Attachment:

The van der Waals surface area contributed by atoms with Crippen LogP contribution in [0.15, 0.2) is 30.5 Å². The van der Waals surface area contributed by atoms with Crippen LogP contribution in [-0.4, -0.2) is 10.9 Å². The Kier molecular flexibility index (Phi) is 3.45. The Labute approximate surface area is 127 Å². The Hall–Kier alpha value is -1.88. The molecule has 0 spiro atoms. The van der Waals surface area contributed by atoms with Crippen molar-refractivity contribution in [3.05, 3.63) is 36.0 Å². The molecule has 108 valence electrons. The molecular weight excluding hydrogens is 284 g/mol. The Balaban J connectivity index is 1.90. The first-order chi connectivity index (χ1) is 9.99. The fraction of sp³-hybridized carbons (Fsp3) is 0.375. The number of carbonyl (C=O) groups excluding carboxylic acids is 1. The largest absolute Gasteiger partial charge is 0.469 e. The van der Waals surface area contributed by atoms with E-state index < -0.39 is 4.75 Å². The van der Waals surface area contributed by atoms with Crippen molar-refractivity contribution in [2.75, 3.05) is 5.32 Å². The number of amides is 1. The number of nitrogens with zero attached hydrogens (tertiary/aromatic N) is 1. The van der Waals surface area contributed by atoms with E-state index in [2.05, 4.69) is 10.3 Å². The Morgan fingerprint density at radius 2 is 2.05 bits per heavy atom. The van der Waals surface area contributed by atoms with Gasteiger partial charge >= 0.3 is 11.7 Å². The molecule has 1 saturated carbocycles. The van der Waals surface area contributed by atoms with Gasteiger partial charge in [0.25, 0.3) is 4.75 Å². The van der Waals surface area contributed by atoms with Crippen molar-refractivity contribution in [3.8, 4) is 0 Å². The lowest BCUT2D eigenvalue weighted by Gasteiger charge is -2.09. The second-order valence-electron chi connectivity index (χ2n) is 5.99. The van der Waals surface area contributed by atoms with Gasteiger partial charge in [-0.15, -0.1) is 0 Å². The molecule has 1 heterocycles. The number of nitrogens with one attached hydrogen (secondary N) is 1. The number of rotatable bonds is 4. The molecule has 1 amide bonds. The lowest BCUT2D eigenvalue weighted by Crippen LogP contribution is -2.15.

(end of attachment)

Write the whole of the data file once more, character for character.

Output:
The van der Waals surface area contributed by atoms with Crippen LogP contribution in [0.15, 0.2) is 30.5 Å². The van der Waals surface area contributed by atoms with Crippen LogP contribution in [-0.4, -0.2) is 10.9 Å². The Kier molecular flexibility index (Phi) is 3.45. The Labute approximate surface area is 127 Å². The Hall–Kier alpha value is -1.88. The molecule has 0 spiro atoms. The van der Waals surface area contributed by atoms with Crippen molar-refractivity contribution in [3.05, 3.63) is 36.0 Å². The molecule has 108 valence electrons. The molecular weight excluding hydrogens is 284 g/mol. The Balaban J connectivity index is 1.90. The first-order chi connectivity index (χ1) is 9.99. The fraction of sp³-hybridized carbons (Fsp3) is 0.375. The number of carbonyl (C=O) groups excluding carboxylic acids is 1. The largest absolute Gasteiger partial charge is 0.469 e. The van der Waals surface area contributed by atoms with E-state index < -0.39 is 4.75 Å². The van der Waals surface area contributed by atoms with Crippen molar-refractivity contribution in [2.75, 3.05) is 5.32 Å². The number of amides is 1. The number of nitrogens with zero attached hydrogens (tertiary/aromatic N) is 1. The van der Waals surface area contributed by atoms with E-state index in [2.05, 4.69) is 10.3 Å². The Morgan fingerprint density at radius 2 is 2.05 bits per heavy atom. The van der Waals surface area contributed by atoms with Gasteiger partial charge >= 0.3 is 11.7 Å². The molecule has 1 saturated carbocycles. The van der Waals surface area contributed by atoms with Gasteiger partial charge in [0.25, 0.3) is 4.75 Å². The van der Waals surface area contributed by atoms with Crippen molar-refractivity contribution in [3.8, 4) is 0 Å². The lowest BCUT2D eigenvalue weighted by Gasteiger charge is -2.09. The second-order valence-electron chi connectivity index (χ2n) is 5.99. The van der Waals surface area contributed by atoms with Gasteiger partial charge in [-0.15, -0.1) is 0 Å². The molecule has 1 heterocycles. The number of nitrogens with one attached hydrogen (secondary N) is 1. The number of rotatable bonds is 4. The molecule has 1 amide bonds. The lowest BCUT2D eigenvalue weighted by Crippen LogP contribution is -2.15.